It’s been a few years, and there’s a chill in the air. When the time comes and my current books are launched, they may have to include a new paragraph on the copyright page. To whit:

Dear Reader:

This whole work is about me — my story about as much of the world as I’ve experienced. The world is vast. Imagining, let alone claiming, that I’m trying to speak for or in the voice of you or your family or your kinfolk, tribe, culture, religion, conspiracy theory or whatever you identify with or as — well, that’s about you and the alchemy of storytelling. If you find yourself in this work and dislike what you find, don’t make it about me. Write your own story. That’s where you’ll find what you’re looking for.

— the Author


I’ve been struggling a bit with my emerging writer’s identity. I realized that, while I have many clear ideas for children’s books that I could be pitching and selling quite readily, that’s not my primary motivation right now. I’m so full of secrets that I need to tell. This is very scary. What if they get me in trouble? What if no one cares? 

In this mood, I think about Bobby McFerrin, the musician who got famous for his song, “Don’t Worry, Be Happy.” He is one of the bravest artists I have ever encountered. I remember the first time I saw him in performance, online in a video recorded after he’d repudiated “Don’t Worry.” He stood before a huge audience on an empty stage with nothing but his self and a mike, and brought the universe of human music down to earth. Every person in that dark audience, including me, was persuaded to enter his dream with dancing hearts.  


And in this video, look at how he rejects the efforts of the people behind him to turn what he is doing into mere amusement, that old shuckin’ and jivin’ for the Man. The audience, after that first spontaneous tonal jump, is 100% with him, learning what he has learned, delighting as he delights. The men in the chairs — you feel sorry for them. They’re trapped in a nervous, tittering hell of their own making, while McFerrin and his happy flock are playing in Paradise.  

Earlier in my life I turned my talents to making a living. Now, with the wolf farther from the door, I have space to make art. Dark stage, invisible audience, just my mind and my words. Cue the spotlight. Here we go.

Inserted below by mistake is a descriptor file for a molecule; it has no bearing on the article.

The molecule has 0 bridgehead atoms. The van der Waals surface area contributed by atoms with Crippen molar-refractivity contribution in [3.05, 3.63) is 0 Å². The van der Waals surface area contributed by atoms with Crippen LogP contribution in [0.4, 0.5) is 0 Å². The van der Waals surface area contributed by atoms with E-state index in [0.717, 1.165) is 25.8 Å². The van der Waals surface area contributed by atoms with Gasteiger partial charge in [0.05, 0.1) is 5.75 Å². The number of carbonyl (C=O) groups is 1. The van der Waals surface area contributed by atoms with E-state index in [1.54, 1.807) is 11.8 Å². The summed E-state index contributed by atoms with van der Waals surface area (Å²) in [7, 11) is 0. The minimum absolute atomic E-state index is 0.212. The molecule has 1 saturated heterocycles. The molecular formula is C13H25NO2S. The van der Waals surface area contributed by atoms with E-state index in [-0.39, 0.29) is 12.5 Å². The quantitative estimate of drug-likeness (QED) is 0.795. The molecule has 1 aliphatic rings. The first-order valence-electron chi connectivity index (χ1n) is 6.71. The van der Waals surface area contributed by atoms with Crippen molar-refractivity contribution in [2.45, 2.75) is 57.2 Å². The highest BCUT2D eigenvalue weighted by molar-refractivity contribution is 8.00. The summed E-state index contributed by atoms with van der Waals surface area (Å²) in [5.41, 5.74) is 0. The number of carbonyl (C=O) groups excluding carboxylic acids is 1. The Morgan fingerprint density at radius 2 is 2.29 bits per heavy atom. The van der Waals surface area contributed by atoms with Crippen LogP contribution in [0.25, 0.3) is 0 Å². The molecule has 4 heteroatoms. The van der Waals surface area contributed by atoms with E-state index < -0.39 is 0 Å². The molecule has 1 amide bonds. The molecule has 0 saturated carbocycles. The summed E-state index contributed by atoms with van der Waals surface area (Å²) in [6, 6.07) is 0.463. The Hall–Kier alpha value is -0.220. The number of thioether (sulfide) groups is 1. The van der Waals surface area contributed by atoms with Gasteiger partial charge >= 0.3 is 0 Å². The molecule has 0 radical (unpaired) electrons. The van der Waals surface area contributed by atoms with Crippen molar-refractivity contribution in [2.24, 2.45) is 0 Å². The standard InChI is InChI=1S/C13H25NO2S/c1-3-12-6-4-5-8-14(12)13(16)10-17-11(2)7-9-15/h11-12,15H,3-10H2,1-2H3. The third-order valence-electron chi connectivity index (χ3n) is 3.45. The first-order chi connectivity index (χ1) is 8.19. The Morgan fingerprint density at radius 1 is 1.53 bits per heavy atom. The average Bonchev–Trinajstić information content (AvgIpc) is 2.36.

The Seven Stages of Woman

Jacques’ speech in As You Like It by Wm Shakespeare (Act II, Scene vii) reinterpreted

All the world’s a stage,
And all the men and women merely players;
They have their exits and their entrances,
And one woman in her time plays many parts,
Her acts being seven ages. At first, the infant,
Mewling and puking in the nurse’s arms.
Then the crosspatch helper, with her ideas
And tightly braided hair, pulled from her play and set
Unwillingly to work. And then the lovesick,
Sighing like a furnace, fizzy with delight
When her eye’s fancy returns a look. Then a Mother,
Full of strange life and bellied like the moon,
Jealous in honor, sudden and quick in quarrel,
Claiming the better method
Even in the night’s wee hours. And then the Karen,
In fair round belly with good capon lined,
With eyes severe and hair of formal cut,
Full of wise saws and modern instances;
And so she plays her part. The sixth age shifts
Into the spare and careful yogini,
With spectacles on head and purse on back;
Her youthful size, resumed, covered in skin
Too dry and loose, and her woman’s voice
Turning again toward childish uselessness,
A melancholy sound. Last scene of all,
That ends this strange eventful history,
Is second childishness and mere oblivion,
Sans teeth, sans eyes, sans taste, sans everything.


For the past five-and-a-half months I’ve been living in a dream world of my own making. I miss it.

When I was a child, I read to escape. Escape from boredom: our TV was a tiny black-and-white with no cable, I didn’t like sports and my school friends lived scattered and far away. Escape from company: I like quiet but I was in the middle of six kids and my parents liked to entertain, so I would retreat with a book to my bedroom or, if that wasn’t safe enough (I shared rooms with an older or younger sibling until I was 15), to the assured solitude of under-the-guest-room-bed. Escape from pain: in the worst year of my childhood, I read hundreds of folk- and fairy-tales, craving the triumph of the youngest over the oldest, the poor over the rich, the dreamer over the doer, the weak over the strong, whether through magic or the hero(ine)’s own, surprisingly sufficient nature.

One of my favourite writers, Diana Wynne Jones (may she rest in delight), said somewhere that she started writing for escape, too; that she and her sisters were insufficiently supplied with books to read and so she had to write to relieve the privations of not-so-benign neglect. I didn’t envy her lack but I did wonder what it would be like to be that motivated. I wanted to write so badly but couldn’t seem to stick to it. My notebooks were full of sparky ideas, beginnings and endings; I constantly described things in my head, in beautiful sentences that went nowhere; I wore myself out trying to figure people out and cast them as main characters in their own stories. I wrote good letters, all this time, and I helped many, many writers of stories see their way through sticky bits to the best story they could create, as an editor of children’s and YA fiction. I learned so much.